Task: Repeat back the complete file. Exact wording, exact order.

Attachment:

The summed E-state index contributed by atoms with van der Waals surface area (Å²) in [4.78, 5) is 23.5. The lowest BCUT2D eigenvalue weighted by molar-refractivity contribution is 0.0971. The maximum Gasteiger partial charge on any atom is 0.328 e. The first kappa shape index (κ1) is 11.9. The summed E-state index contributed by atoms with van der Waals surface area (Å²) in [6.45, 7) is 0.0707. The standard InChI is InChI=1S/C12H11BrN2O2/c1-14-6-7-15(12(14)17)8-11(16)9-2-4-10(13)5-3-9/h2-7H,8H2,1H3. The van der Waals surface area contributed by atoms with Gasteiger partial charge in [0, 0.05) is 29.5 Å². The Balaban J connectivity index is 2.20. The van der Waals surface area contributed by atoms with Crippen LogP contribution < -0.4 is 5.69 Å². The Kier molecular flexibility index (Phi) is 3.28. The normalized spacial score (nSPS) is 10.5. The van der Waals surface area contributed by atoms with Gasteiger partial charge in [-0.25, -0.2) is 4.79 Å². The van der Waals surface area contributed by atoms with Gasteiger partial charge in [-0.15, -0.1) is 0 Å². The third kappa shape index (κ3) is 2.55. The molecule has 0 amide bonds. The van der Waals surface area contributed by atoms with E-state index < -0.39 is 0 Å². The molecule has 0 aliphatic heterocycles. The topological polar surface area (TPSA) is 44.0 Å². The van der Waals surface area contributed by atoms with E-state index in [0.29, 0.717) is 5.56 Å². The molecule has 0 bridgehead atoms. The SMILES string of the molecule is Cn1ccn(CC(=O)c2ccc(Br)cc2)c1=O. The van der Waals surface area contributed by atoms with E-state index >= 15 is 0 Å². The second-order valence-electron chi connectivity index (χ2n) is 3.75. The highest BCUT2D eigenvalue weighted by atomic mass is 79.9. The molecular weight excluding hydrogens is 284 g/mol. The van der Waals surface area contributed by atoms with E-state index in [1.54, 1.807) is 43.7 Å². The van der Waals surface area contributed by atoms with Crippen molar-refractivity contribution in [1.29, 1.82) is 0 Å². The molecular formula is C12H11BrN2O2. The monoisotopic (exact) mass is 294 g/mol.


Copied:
The summed E-state index contributed by atoms with van der Waals surface area (Å²) in [4.78, 5) is 23.5. The lowest BCUT2D eigenvalue weighted by molar-refractivity contribution is 0.0971. The maximum Gasteiger partial charge on any atom is 0.328 e. The first kappa shape index (κ1) is 11.9. The summed E-state index contributed by atoms with van der Waals surface area (Å²) in [6.45, 7) is 0.0707. The standard InChI is InChI=1S/C12H11BrN2O2/c1-14-6-7-15(12(14)17)8-11(16)9-2-4-10(13)5-3-9/h2-7H,8H2,1H3. The van der Waals surface area contributed by atoms with Gasteiger partial charge in [0, 0.05) is 29.5 Å². The Balaban J connectivity index is 2.20. The van der Waals surface area contributed by atoms with Crippen LogP contribution < -0.4 is 5.69 Å². The Kier molecular flexibility index (Phi) is 3.28. The normalized spacial score (nSPS) is 10.5. The van der Waals surface area contributed by atoms with Gasteiger partial charge in [-0.25, -0.2) is 4.79 Å². The van der Waals surface area contributed by atoms with Gasteiger partial charge in [-0.15, -0.1) is 0 Å². The third kappa shape index (κ3) is 2.55. The molecule has 0 amide bonds. The van der Waals surface area contributed by atoms with E-state index < -0.39 is 0 Å². The molecule has 0 aliphatic heterocycles. The topological polar surface area (TPSA) is 44.0 Å². The van der Waals surface area contributed by atoms with E-state index in [0.29, 0.717) is 5.56 Å². The molecule has 0 bridgehead atoms. The SMILES string of the molecule is Cn1ccn(CC(=O)c2ccc(Br)cc2)c1=O. The van der Waals surface area contributed by atoms with E-state index >= 15 is 0 Å². The second-order valence-electron chi connectivity index (χ2n) is 3.75. The highest BCUT2D eigenvalue weighted by atomic mass is 79.9. The molecular weight excluding hydrogens is 284 g/mol. The van der Waals surface area contributed by atoms with E-state index in [1.54, 1.807) is 43.7 Å². The van der Waals surface area contributed by atoms with Crippen molar-refractivity contribution in [1.29, 1.82) is 0 Å². The molecular formula is C12H11BrN2O2. The monoisotopic (exact) mass is 294 g/mol.